Wild dogs and kleptoparasitism: Some misunderstandings

John R. Speakman*, Martyn L. Gorman, Michael G L Mills, Jacobus P. Raath

*Corresponding author for this work

Research output: Contribution to journalComment/debatepeer-review

10 Citations (Scopus)


Seventeen years ago, we published a landmark paper on the energy expenditure of the African Wild dog (Lycaon pictus) (Gorman et al., 1998) using isotope elimination methods that enable quantification of free-living energy demands (Speakman, 1997). Using these data, we mathematically modelled the energy budgets of wild dogs to show that losses of food to kleptoparasites (lions and hyaenas), while apparently small, lead to an exponential increase in both the required hunting time, and daily energy demands. An increase in kleptoparasitism to 25% of kills would require more than 12 h of hunting per day, and would therefore be unsustainable. This showed why wild dogs are particularly vulnerable to local extinction in areas where their main kleptoparasites are abundant. Jongeling & Koetsier (2014) present a critique of our paper, coming to the contrary conclusion that wild dogs are not vulnerable to kleptoparasitism. Their argument is that we made an error in our calculations because we assumed that without kleptoparasitism wild dogs are in energy balance. From this assumption, we calculated the impact of kleptoparasitism using a simple mathematical model. Jongeling & Koetsier (2014) replicated and validated this calculation in their paper, and hence do not dispute that the model is correct. Their criticism instead lies in our parameterization. A critical value in the model is the energy return from hunting. Because dogs expend 15.3 MJ day−1 and are active for on average 3.45 h day−1, then the average return is 4.43 MJ h−1 hunting. In contrast, Jongeling & Koetsier (2014) suggest that wild dogs catch substantially more than this because they also need to feed attendant pups and that wild dogs routinely eat substantially more than their energy requirements. We will consider each of these arguments in turn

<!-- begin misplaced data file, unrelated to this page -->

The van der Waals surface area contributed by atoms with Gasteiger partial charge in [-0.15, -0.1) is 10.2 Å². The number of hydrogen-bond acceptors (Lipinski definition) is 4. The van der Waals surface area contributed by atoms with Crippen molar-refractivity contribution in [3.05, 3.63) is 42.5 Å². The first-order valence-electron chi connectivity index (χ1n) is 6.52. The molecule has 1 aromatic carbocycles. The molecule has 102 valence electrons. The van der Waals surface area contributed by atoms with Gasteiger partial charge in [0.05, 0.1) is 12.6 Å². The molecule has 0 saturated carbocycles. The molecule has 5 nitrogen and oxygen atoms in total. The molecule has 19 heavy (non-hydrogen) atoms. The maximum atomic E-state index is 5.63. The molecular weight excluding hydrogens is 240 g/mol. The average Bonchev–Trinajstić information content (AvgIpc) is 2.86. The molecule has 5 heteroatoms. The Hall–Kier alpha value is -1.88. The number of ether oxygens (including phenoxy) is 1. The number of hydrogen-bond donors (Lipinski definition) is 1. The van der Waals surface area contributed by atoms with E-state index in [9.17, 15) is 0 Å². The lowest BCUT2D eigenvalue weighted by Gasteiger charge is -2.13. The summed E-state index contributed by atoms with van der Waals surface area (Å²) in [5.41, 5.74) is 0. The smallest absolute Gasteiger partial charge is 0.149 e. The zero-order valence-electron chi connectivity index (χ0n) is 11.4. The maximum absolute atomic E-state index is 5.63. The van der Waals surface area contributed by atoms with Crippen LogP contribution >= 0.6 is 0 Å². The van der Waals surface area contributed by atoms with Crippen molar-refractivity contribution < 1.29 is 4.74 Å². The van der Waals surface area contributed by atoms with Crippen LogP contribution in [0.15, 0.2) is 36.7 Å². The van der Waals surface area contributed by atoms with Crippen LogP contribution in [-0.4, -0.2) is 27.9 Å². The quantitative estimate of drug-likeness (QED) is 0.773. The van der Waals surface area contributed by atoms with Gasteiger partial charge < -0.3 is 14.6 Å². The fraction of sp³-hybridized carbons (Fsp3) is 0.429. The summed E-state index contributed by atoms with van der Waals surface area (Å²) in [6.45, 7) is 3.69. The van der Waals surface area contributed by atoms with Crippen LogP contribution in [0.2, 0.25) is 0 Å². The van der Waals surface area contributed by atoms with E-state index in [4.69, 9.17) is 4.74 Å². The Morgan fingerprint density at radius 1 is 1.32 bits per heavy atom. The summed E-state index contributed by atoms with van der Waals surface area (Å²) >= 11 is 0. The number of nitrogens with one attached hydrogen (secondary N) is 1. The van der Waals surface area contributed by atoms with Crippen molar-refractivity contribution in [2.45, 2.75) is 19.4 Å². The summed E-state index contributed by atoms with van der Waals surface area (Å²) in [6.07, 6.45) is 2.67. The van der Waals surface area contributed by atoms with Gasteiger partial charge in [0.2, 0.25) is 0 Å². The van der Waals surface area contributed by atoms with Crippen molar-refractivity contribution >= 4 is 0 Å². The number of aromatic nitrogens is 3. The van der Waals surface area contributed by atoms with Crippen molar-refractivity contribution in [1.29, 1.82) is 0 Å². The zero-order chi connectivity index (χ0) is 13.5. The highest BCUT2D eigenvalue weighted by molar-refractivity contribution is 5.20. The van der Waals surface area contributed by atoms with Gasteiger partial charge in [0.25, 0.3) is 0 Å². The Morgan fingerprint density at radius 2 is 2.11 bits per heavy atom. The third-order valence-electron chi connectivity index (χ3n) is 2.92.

Original languageEnglish
Pages (from-to)125-127
Number of pages3
JournalAfrican Journal of Ecology
Issue number1
Early online date24 Nov 2015
Publication statusPublished - 1 Mar 2016


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